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German Radio Station Creates Special Program for Lonely Canines

When dogs get lonely, they sometimes keep themselves busy by wreaking havoc around the house, and that doesn’t really sit well with their owners. That’s why one German radio host, who also happens to be a dog owner, came up with the idea for a 24/7 program designed to relax canine listeners and make them feel like they are not alone.

When 30-year old Stephan “Stocki” Stock, a radio moderator at RadioTon, in Germany’s Baden-Württemberg region, announced the creation of a program aimed at dogs, everyone thought it was just a clever April Fools prank. Only it wasn’t. For the past three and a half months, “Hallo Hasso” has been pumping out music for lonely pooches both on the radio and online.

Photo: Radio Ton

Stocki says he was inspired to create the special program by his pet dog, Layla, who would sometimes get so bored when left alone that she would keep herself busy by making a big mess and destroying things around the house. He and his colleagues at RadioTon started researching what kind of music usually appeals to dogs, and learned that it should have as little drum and electric guitar as possible, and should be very slow. They realized that stuff that doesn’t usually make mainstream radio playlists, like classic music, old hippie songs and even obscure YouTube clips fit the profile perfectly, so they compiled several playlists for broadcast on Hallo Hasso.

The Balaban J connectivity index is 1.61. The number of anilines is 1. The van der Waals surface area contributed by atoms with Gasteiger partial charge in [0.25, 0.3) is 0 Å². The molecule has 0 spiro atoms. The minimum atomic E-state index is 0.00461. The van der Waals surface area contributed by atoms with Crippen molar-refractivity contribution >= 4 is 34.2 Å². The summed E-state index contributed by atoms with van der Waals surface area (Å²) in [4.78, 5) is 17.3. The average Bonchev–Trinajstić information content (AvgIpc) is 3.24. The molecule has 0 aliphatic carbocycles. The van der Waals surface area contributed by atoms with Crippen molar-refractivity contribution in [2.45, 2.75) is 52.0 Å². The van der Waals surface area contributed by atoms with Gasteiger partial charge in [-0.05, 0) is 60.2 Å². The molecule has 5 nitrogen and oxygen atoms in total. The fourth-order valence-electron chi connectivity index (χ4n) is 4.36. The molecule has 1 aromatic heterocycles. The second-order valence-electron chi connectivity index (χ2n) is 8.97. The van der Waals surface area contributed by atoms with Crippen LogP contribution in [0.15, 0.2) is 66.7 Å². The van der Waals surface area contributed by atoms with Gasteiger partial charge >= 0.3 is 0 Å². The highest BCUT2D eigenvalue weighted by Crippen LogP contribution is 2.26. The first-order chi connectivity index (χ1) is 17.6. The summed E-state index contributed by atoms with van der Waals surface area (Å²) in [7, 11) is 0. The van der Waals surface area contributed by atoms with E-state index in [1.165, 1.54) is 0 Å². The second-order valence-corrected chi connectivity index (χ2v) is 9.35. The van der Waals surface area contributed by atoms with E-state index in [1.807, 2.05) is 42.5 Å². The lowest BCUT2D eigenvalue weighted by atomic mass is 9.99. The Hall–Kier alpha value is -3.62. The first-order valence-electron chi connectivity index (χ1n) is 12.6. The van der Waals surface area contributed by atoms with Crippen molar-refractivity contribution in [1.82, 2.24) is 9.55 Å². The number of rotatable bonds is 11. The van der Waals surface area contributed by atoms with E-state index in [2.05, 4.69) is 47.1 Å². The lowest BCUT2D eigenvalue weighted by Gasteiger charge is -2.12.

“It’s not about keeping dogs quiet,” Stocky said about Hallo Hasso. “It’s more about the dog feeling he’s not alone.” He adds that Layla is not as restless since listening to Hallo Hasso, and has become relatively quiet, even letting him take a nap to the soothing sound of the radio.

However, dog experts don’t believe that Hallo Hasso works as intended.  Siegfried Schemp, a dog trainer in Schwaigern, said that the radio program is a poor distraction for dogs and recommends training and educating canines to behave when they are alone.

Hallo Hasso is only available in Baden-Württemberg, via radio, but if you’d like to see if it can calm your four-legged pet, the program can also be accessed online, here. Just press the “play” arrow at the top of the page and let the music work its magic. If this doesn’t work, there’s always Dog TV.

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